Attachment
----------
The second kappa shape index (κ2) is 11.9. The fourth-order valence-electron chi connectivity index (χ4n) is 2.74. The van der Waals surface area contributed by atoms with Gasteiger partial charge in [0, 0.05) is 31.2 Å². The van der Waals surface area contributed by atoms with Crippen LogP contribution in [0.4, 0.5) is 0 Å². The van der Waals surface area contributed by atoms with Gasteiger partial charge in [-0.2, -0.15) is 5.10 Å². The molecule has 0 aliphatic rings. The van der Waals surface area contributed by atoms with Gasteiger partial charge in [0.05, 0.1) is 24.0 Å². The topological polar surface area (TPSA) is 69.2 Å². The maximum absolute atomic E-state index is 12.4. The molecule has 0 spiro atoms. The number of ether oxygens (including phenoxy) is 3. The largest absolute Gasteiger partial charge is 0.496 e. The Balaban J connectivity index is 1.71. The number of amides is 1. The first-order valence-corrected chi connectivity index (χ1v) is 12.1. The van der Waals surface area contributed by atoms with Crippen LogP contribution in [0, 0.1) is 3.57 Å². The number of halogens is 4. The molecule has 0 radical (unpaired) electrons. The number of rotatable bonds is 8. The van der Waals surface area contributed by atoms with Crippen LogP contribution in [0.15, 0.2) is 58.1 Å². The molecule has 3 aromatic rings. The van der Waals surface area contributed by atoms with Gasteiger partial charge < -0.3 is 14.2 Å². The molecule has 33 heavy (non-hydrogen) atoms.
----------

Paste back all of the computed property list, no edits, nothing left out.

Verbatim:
The second kappa shape index (κ2) is 11.9. The fourth-order valence-electron chi connectivity index (χ4n) is 2.74. The van der Waals surface area contributed by atoms with Gasteiger partial charge in [0, 0.05) is 31.2 Å². The van der Waals surface area contributed by atoms with Crippen LogP contribution in [0.4, 0.5) is 0 Å². The van der Waals surface area contributed by atoms with Gasteiger partial charge in [-0.2, -0.15) is 5.10 Å². The molecule has 0 aliphatic rings. The van der Waals surface area contributed by atoms with Gasteiger partial charge in [0.05, 0.1) is 24.0 Å². The topological polar surface area (TPSA) is 69.2 Å². The maximum absolute atomic E-state index is 12.4. The molecule has 0 spiro atoms. The number of ether oxygens (including phenoxy) is 3. The largest absolute Gasteiger partial charge is 0.496 e. The Balaban J connectivity index is 1.71. The number of amides is 1. The first-order valence-corrected chi connectivity index (χ1v) is 12.1. The van der Waals surface area contributed by atoms with Crippen LogP contribution in [0, 0.1) is 3.57 Å². The number of halogens is 4. The molecule has 0 radical (unpaired) electrons. The number of rotatable bonds is 8. The van der Waals surface area contributed by atoms with Crippen LogP contribution in [0.15, 0.2) is 58.1 Å². The molecule has 3 aromatic rings. The van der Waals surface area contributed by atoms with Gasteiger partial charge < -0.3 is 14.2 Å². The molecule has 33 heavy (non-hydrogen) atoms.